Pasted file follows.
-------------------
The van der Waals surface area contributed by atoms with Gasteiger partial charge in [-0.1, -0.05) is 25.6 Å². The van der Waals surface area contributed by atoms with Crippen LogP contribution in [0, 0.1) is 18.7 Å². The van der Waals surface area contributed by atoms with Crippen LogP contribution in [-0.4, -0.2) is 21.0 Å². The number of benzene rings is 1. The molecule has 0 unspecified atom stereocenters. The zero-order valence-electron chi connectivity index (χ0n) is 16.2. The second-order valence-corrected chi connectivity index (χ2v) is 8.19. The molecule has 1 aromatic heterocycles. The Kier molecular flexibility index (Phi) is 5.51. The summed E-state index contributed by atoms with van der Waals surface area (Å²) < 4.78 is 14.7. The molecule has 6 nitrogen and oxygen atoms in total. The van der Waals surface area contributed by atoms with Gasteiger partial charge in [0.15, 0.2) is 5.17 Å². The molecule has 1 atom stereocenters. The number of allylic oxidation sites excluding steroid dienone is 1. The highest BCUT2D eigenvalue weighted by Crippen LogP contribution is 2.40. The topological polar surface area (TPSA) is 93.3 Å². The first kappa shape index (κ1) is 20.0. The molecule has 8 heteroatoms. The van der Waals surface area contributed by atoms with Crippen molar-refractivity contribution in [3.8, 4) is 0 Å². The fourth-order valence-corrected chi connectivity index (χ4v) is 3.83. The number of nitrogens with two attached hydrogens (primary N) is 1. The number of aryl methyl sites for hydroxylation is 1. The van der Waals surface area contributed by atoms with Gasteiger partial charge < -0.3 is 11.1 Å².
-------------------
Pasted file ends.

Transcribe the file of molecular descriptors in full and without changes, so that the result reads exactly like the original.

The van der Waals surface area contributed by atoms with Gasteiger partial charge in [-0.1, -0.05) is 25.6 Å². The van der Waals surface area contributed by atoms with Crippen LogP contribution in [0, 0.1) is 18.7 Å². The van der Waals surface area contributed by atoms with Crippen LogP contribution in [-0.4, -0.2) is 21.0 Å². The number of benzene rings is 1. The molecule has 0 unspecified atom stereocenters. The zero-order valence-electron chi connectivity index (χ0n) is 16.2. The second-order valence-corrected chi connectivity index (χ2v) is 8.19. The molecule has 1 aromatic heterocycles. The Kier molecular flexibility index (Phi) is 5.51. The summed E-state index contributed by atoms with van der Waals surface area (Å²) < 4.78 is 14.7. The molecule has 6 nitrogen and oxygen atoms in total. The van der Waals surface area contributed by atoms with Gasteiger partial charge in [0.15, 0.2) is 5.17 Å². The molecule has 1 atom stereocenters. The number of allylic oxidation sites excluding steroid dienone is 1. The highest BCUT2D eigenvalue weighted by Crippen LogP contribution is 2.40. The topological polar surface area (TPSA) is 93.3 Å². The first kappa shape index (κ1) is 20.0. The molecule has 8 heteroatoms. The van der Waals surface area contributed by atoms with Crippen molar-refractivity contribution in [3.8, 4) is 0 Å². The fourth-order valence-corrected chi connectivity index (χ4v) is 3.83. The number of nitrogens with two attached hydrogens (primary N) is 1. The number of aryl methyl sites for hydroxylation is 1. The van der Waals surface area contributed by atoms with Gasteiger partial charge < -0.3 is 11.1 Å².